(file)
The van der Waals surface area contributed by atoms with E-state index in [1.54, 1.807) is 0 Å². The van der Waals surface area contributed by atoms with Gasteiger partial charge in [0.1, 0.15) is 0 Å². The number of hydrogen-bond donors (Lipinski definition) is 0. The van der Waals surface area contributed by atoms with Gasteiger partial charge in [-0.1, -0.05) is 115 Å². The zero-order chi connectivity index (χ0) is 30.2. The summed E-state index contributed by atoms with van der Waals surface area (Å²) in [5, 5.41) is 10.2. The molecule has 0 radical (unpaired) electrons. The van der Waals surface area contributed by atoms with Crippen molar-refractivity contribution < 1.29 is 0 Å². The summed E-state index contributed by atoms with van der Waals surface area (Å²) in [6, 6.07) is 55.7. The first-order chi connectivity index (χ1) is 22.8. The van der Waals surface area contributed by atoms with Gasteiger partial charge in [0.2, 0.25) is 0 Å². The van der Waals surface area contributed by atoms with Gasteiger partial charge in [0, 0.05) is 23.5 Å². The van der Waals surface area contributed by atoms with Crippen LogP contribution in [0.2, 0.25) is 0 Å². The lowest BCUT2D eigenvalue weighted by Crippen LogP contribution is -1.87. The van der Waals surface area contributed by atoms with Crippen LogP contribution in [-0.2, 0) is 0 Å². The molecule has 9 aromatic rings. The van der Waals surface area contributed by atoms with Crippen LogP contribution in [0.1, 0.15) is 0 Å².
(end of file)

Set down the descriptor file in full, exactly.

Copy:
The van der Waals surface area contributed by atoms with E-state index in [1.54, 1.807) is 0 Å². The van der Waals surface area contributed by atoms with Gasteiger partial charge in [0.1, 0.15) is 0 Å². The number of hydrogen-bond donors (Lipinski definition) is 0. The van der Waals surface area contributed by atoms with Gasteiger partial charge in [-0.1, -0.05) is 115 Å². The zero-order chi connectivity index (χ0) is 30.2. The summed E-state index contributed by atoms with van der Waals surface area (Å²) in [5, 5.41) is 10.2. The molecule has 0 radical (unpaired) electrons. The van der Waals surface area contributed by atoms with Crippen molar-refractivity contribution < 1.29 is 0 Å². The summed E-state index contributed by atoms with van der Waals surface area (Å²) in [6, 6.07) is 55.7. The first-order chi connectivity index (χ1) is 22.8. The van der Waals surface area contributed by atoms with Gasteiger partial charge in [0.2, 0.25) is 0 Å². The van der Waals surface area contributed by atoms with Gasteiger partial charge in [0, 0.05) is 23.5 Å². The van der Waals surface area contributed by atoms with Crippen LogP contribution in [0.2, 0.25) is 0 Å². The lowest BCUT2D eigenvalue weighted by Crippen LogP contribution is -1.87. The van der Waals surface area contributed by atoms with Crippen LogP contribution in [-0.2, 0) is 0 Å². The molecule has 9 aromatic rings. The van der Waals surface area contributed by atoms with Crippen LogP contribution in [0.1, 0.15) is 0 Å².